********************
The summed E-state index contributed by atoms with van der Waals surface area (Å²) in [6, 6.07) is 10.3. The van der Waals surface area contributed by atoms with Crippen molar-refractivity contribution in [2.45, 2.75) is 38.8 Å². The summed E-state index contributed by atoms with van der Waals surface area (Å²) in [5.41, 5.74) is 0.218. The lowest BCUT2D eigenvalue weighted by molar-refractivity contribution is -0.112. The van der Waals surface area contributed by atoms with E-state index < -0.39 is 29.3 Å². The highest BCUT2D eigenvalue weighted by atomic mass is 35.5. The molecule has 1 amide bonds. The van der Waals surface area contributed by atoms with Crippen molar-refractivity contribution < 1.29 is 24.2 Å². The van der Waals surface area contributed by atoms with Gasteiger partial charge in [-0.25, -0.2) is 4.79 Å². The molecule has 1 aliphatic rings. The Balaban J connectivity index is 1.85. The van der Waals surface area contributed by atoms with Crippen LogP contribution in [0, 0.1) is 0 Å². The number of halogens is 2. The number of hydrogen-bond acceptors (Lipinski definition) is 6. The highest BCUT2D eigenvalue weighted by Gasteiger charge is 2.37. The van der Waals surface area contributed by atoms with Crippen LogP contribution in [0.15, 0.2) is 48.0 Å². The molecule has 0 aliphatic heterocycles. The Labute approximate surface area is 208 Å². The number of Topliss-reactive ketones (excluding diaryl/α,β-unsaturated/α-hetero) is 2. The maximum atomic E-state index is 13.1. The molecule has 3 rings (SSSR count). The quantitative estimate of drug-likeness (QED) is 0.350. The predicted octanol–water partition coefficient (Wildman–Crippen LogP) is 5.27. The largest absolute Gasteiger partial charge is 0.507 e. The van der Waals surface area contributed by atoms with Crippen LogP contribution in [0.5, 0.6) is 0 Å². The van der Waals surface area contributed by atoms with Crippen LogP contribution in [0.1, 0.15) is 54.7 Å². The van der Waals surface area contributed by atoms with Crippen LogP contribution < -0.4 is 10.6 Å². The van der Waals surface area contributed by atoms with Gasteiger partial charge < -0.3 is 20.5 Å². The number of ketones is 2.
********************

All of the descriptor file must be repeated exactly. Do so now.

The summed E-state index contributed by atoms with van der Waals surface area (Å²) in [6, 6.07) is 10.3. The van der Waals surface area contributed by atoms with Crippen molar-refractivity contribution in [2.45, 2.75) is 38.8 Å². The summed E-state index contributed by atoms with van der Waals surface area (Å²) in [5.41, 5.74) is 0.218. The lowest BCUT2D eigenvalue weighted by molar-refractivity contribution is -0.112. The van der Waals surface area contributed by atoms with E-state index < -0.39 is 29.3 Å². The highest BCUT2D eigenvalue weighted by atomic mass is 35.5. The molecule has 1 amide bonds. The van der Waals surface area contributed by atoms with Crippen molar-refractivity contribution < 1.29 is 24.2 Å². The van der Waals surface area contributed by atoms with Gasteiger partial charge in [-0.25, -0.2) is 4.79 Å². The molecule has 1 aliphatic rings. The Balaban J connectivity index is 1.85. The van der Waals surface area contributed by atoms with Crippen LogP contribution in [0, 0.1) is 0 Å². The number of halogens is 2. The number of hydrogen-bond acceptors (Lipinski definition) is 6. The highest BCUT2D eigenvalue weighted by Gasteiger charge is 2.37. The van der Waals surface area contributed by atoms with Crippen LogP contribution in [0.15, 0.2) is 48.0 Å². The molecule has 0 aliphatic heterocycles. The Labute approximate surface area is 208 Å². The number of Topliss-reactive ketones (excluding diaryl/α,β-unsaturated/α-hetero) is 2. The maximum atomic E-state index is 13.1. The molecule has 3 rings (SSSR count). The quantitative estimate of drug-likeness (QED) is 0.350. The predicted octanol–water partition coefficient (Wildman–Crippen LogP) is 5.27. The largest absolute Gasteiger partial charge is 0.507 e. The van der Waals surface area contributed by atoms with Crippen LogP contribution in [0.5, 0.6) is 0 Å². The van der Waals surface area contributed by atoms with Crippen LogP contribution in [0.1, 0.15) is 54.7 Å². The van der Waals surface area contributed by atoms with Crippen LogP contribution < -0.4 is 10.6 Å². The van der Waals surface area contributed by atoms with Gasteiger partial charge < -0.3 is 20.5 Å². The number of ketones is 2.